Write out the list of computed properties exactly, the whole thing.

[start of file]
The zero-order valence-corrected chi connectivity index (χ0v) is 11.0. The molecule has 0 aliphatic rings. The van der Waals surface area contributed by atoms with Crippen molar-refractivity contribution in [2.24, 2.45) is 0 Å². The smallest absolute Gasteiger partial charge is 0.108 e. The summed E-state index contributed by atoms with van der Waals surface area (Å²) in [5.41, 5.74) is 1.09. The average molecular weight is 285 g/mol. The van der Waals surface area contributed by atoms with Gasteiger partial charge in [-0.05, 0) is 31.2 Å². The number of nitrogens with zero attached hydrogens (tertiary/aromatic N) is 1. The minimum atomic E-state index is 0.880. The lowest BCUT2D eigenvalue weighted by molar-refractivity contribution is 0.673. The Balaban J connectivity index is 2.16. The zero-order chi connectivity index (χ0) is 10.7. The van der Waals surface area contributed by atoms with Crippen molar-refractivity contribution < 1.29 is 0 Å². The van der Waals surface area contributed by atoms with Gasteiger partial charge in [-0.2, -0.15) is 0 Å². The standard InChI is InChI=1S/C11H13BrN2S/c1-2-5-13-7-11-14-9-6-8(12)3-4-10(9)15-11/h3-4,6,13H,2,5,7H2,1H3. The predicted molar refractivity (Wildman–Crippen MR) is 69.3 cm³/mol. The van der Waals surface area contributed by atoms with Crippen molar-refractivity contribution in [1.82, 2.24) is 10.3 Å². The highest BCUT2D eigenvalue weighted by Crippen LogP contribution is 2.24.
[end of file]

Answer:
The zero-order valence-corrected chi connectivity index (χ0v) is 11.0. The molecule has 0 aliphatic rings. The van der Waals surface area contributed by atoms with Crippen molar-refractivity contribution in [2.24, 2.45) is 0 Å². The smallest absolute Gasteiger partial charge is 0.108 e. The summed E-state index contributed by atoms with van der Waals surface area (Å²) in [5.41, 5.74) is 1.09. The average molecular weight is 285 g/mol. The van der Waals surface area contributed by atoms with Gasteiger partial charge in [-0.05, 0) is 31.2 Å². The number of nitrogens with zero attached hydrogens (tertiary/aromatic N) is 1. The minimum atomic E-state index is 0.880. The lowest BCUT2D eigenvalue weighted by molar-refractivity contribution is 0.673. The Balaban J connectivity index is 2.16. The zero-order chi connectivity index (χ0) is 10.7. The van der Waals surface area contributed by atoms with Crippen molar-refractivity contribution < 1.29 is 0 Å². The van der Waals surface area contributed by atoms with Gasteiger partial charge in [-0.2, -0.15) is 0 Å². The standard InChI is InChI=1S/C11H13BrN2S/c1-2-5-13-7-11-14-9-6-8(12)3-4-10(9)15-11/h3-4,6,13H,2,5,7H2,1H3. The predicted molar refractivity (Wildman–Crippen MR) is 69.3 cm³/mol. The van der Waals surface area contributed by atoms with Crippen molar-refractivity contribution in [1.82, 2.24) is 10.3 Å². The highest BCUT2D eigenvalue weighted by Crippen LogP contribution is 2.24.